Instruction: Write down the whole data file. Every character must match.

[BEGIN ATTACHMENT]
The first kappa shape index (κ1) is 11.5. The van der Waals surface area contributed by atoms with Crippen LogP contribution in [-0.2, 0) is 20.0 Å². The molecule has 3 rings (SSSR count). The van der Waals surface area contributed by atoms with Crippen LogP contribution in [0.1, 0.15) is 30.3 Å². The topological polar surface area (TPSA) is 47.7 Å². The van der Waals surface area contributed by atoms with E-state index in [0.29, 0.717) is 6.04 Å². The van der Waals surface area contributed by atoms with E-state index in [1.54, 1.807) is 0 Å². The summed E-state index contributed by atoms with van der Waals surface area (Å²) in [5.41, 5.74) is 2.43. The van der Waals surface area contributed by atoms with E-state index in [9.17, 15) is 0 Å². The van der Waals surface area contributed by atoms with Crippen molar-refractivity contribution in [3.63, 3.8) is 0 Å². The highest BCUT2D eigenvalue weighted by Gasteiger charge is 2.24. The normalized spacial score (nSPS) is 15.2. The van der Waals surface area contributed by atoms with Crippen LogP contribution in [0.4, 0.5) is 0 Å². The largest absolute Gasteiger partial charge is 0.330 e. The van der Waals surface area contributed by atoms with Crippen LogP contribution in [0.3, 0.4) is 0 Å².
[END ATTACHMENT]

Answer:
The first kappa shape index (κ1) is 11.5. The van der Waals surface area contributed by atoms with Crippen LogP contribution in [-0.2, 0) is 20.0 Å². The molecule has 3 rings (SSSR count). The van der Waals surface area contributed by atoms with Crippen LogP contribution in [0.1, 0.15) is 30.3 Å². The topological polar surface area (TPSA) is 47.7 Å². The van der Waals surface area contributed by atoms with E-state index in [0.29, 0.717) is 6.04 Å². The van der Waals surface area contributed by atoms with E-state index in [1.54, 1.807) is 0 Å². The summed E-state index contributed by atoms with van der Waals surface area (Å²) in [5.41, 5.74) is 2.43. The van der Waals surface area contributed by atoms with E-state index in [9.17, 15) is 0 Å². The van der Waals surface area contributed by atoms with Crippen molar-refractivity contribution in [3.63, 3.8) is 0 Å². The highest BCUT2D eigenvalue weighted by Gasteiger charge is 2.24. The normalized spacial score (nSPS) is 15.2. The van der Waals surface area contributed by atoms with Crippen LogP contribution in [0.4, 0.5) is 0 Å². The largest absolute Gasteiger partial charge is 0.330 e. The van der Waals surface area contributed by atoms with Crippen LogP contribution in [0.3, 0.4) is 0 Å².